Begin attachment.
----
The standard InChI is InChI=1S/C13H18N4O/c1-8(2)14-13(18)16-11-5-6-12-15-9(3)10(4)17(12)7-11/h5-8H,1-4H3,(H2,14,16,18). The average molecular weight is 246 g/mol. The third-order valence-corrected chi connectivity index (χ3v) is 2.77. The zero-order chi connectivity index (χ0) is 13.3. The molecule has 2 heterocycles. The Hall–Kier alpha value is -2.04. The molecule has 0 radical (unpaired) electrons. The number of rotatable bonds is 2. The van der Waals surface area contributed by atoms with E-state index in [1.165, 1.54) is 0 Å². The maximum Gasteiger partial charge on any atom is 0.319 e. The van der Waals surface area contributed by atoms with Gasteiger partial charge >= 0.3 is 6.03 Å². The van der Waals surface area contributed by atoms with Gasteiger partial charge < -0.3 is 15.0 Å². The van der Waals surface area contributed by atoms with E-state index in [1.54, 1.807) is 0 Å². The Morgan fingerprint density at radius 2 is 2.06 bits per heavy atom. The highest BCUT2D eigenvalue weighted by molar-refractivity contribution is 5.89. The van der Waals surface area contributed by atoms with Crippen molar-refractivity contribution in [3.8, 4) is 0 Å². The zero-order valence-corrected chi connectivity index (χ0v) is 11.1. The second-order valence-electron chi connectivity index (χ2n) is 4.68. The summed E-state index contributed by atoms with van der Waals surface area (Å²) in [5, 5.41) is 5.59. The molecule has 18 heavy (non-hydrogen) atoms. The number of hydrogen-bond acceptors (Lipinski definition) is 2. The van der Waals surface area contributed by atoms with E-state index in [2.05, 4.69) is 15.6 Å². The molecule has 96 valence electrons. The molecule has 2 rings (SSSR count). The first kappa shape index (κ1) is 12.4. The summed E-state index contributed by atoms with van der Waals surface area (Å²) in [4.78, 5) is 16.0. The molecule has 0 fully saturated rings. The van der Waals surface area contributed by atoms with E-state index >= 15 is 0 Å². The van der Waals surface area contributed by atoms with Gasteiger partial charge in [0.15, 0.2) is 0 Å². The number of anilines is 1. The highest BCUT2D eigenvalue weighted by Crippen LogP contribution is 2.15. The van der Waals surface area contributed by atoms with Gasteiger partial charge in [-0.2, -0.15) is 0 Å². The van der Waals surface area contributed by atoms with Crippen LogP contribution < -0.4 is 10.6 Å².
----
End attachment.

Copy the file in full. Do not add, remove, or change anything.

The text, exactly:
The standard InChI is InChI=1S/C13H18N4O/c1-8(2)14-13(18)16-11-5-6-12-15-9(3)10(4)17(12)7-11/h5-8H,1-4H3,(H2,14,16,18). The average molecular weight is 246 g/mol. The third-order valence-corrected chi connectivity index (χ3v) is 2.77. The zero-order chi connectivity index (χ0) is 13.3. The molecule has 2 heterocycles. The Hall–Kier alpha value is -2.04. The molecule has 0 radical (unpaired) electrons. The number of rotatable bonds is 2. The van der Waals surface area contributed by atoms with E-state index in [1.165, 1.54) is 0 Å². The maximum Gasteiger partial charge on any atom is 0.319 e. The van der Waals surface area contributed by atoms with Gasteiger partial charge >= 0.3 is 6.03 Å². The van der Waals surface area contributed by atoms with Gasteiger partial charge < -0.3 is 15.0 Å². The van der Waals surface area contributed by atoms with E-state index in [1.54, 1.807) is 0 Å². The Morgan fingerprint density at radius 2 is 2.06 bits per heavy atom. The highest BCUT2D eigenvalue weighted by molar-refractivity contribution is 5.89. The van der Waals surface area contributed by atoms with Crippen molar-refractivity contribution in [3.8, 4) is 0 Å². The zero-order valence-corrected chi connectivity index (χ0v) is 11.1. The second-order valence-electron chi connectivity index (χ2n) is 4.68. The summed E-state index contributed by atoms with van der Waals surface area (Å²) in [5, 5.41) is 5.59. The molecule has 18 heavy (non-hydrogen) atoms. The number of hydrogen-bond acceptors (Lipinski definition) is 2. The van der Waals surface area contributed by atoms with E-state index in [2.05, 4.69) is 15.6 Å². The molecule has 96 valence electrons. The molecule has 2 rings (SSSR count). The first kappa shape index (κ1) is 12.4. The summed E-state index contributed by atoms with van der Waals surface area (Å²) in [4.78, 5) is 16.0. The molecule has 0 fully saturated rings. The van der Waals surface area contributed by atoms with E-state index >= 15 is 0 Å². The van der Waals surface area contributed by atoms with Gasteiger partial charge in [0.15, 0.2) is 0 Å². The number of anilines is 1. The highest BCUT2D eigenvalue weighted by Crippen LogP contribution is 2.15. The van der Waals surface area contributed by atoms with Gasteiger partial charge in [-0.2, -0.15) is 0 Å². The van der Waals surface area contributed by atoms with Crippen LogP contribution < -0.4 is 10.6 Å².